January 10, 2016 1 Comment
Many DC clients (and other software) have their own XML parser for parsing XML files and content. This means the parsers can be heavily specialized for performance (in the case of large file lists for instance) compared to just using a “standard parser” (i.e. one that has been used in multiple projects). However, building one’s own parser also means that the parser may be incorrect to a far greater extent, thereby increasing the risk that a malicious party (e.g. the one sending the file list) may try to remotely crash the receiver by sending incorrect files. Beyond the obvious concern for network security, clients may incorrectly allow files to be read or read incorrect data within those files.
I have compiled a list of potential errors that a file list may have, and generated file lists for each of those occurences. These file lists were then opened in DC++ (0.851) and verified to see what happened. This test should likely be done with all clients that don’t derive their own XML parsing with DC++’s (i.e., all DC++-mods will likely follow the below pattern).
A summary of the results;
- DC++ will parse invalid data (e.g. omission of data) and sometimes replace the faulty data with “something sensible”, although this is almost in all cases wrong.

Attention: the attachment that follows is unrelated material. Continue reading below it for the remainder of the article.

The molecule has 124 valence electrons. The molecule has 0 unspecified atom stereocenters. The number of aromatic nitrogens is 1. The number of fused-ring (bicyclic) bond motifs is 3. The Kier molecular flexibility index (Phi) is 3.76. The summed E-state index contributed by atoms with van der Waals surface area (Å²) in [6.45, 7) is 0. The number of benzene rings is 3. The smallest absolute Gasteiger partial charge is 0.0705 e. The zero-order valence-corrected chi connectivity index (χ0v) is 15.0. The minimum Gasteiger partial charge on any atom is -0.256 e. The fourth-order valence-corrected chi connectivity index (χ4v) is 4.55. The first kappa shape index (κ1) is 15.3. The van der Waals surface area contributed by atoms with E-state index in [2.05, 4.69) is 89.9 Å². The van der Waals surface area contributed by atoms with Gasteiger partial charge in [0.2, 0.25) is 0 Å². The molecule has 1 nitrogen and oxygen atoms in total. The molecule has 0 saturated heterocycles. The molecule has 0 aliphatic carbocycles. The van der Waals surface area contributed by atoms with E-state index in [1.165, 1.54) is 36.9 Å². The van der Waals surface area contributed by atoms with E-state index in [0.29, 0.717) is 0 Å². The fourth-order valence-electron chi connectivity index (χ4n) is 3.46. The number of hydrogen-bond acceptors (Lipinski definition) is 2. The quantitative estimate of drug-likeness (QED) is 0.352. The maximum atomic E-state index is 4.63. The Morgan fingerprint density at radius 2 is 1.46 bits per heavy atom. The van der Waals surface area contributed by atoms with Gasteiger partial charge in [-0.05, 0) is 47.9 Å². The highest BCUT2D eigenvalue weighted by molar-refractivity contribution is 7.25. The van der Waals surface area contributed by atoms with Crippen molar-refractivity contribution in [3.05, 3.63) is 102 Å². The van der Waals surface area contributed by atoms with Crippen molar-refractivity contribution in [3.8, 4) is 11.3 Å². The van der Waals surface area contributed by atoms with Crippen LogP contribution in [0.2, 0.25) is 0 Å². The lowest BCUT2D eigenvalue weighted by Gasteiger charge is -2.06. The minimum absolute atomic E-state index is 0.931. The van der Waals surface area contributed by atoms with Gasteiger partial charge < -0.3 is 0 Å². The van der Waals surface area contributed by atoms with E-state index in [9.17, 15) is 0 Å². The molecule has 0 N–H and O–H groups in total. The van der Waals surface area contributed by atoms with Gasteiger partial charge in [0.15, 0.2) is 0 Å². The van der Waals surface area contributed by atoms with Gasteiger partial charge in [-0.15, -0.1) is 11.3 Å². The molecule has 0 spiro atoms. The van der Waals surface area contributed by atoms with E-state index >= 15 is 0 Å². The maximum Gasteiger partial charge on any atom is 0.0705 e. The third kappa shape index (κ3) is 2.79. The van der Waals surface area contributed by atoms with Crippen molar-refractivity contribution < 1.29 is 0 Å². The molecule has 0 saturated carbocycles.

- In most cases where it is an invalid XML document, DC++ will ignore those sections or ignore the file altogether (this is good).
- DC++ will not crash on invalid data.
Most of the issues found can be solved by performing a XML-sanitation check before reading the document, by validating against the XSD. DC++’s XML parser does not have any XSD validation, so it couldn’t be done at this point anyway, but should such a validation be implemented, it will cause a (small or big depends on the source file list) performance hit.
While I didn’t test it, parsing of the XML list for version.xml and any hublists will likely have the same issue(s) as mentioned above. At least we won’t crash DC++.
If someone has other software that they can test this with, please feel free to do so and let me know so I can update the Excel sheet. It’s also possible that the resulting files are named incorrectly (e.g. by not requiring a CID in the file name), so just run the snippet code.
(Note: The files in this post may have a file name such as “foo-zip.pdf”, and it is because the file is actually a zip file but this blog software couldn’t handle that, so just change the file-extension to the appropriate one.)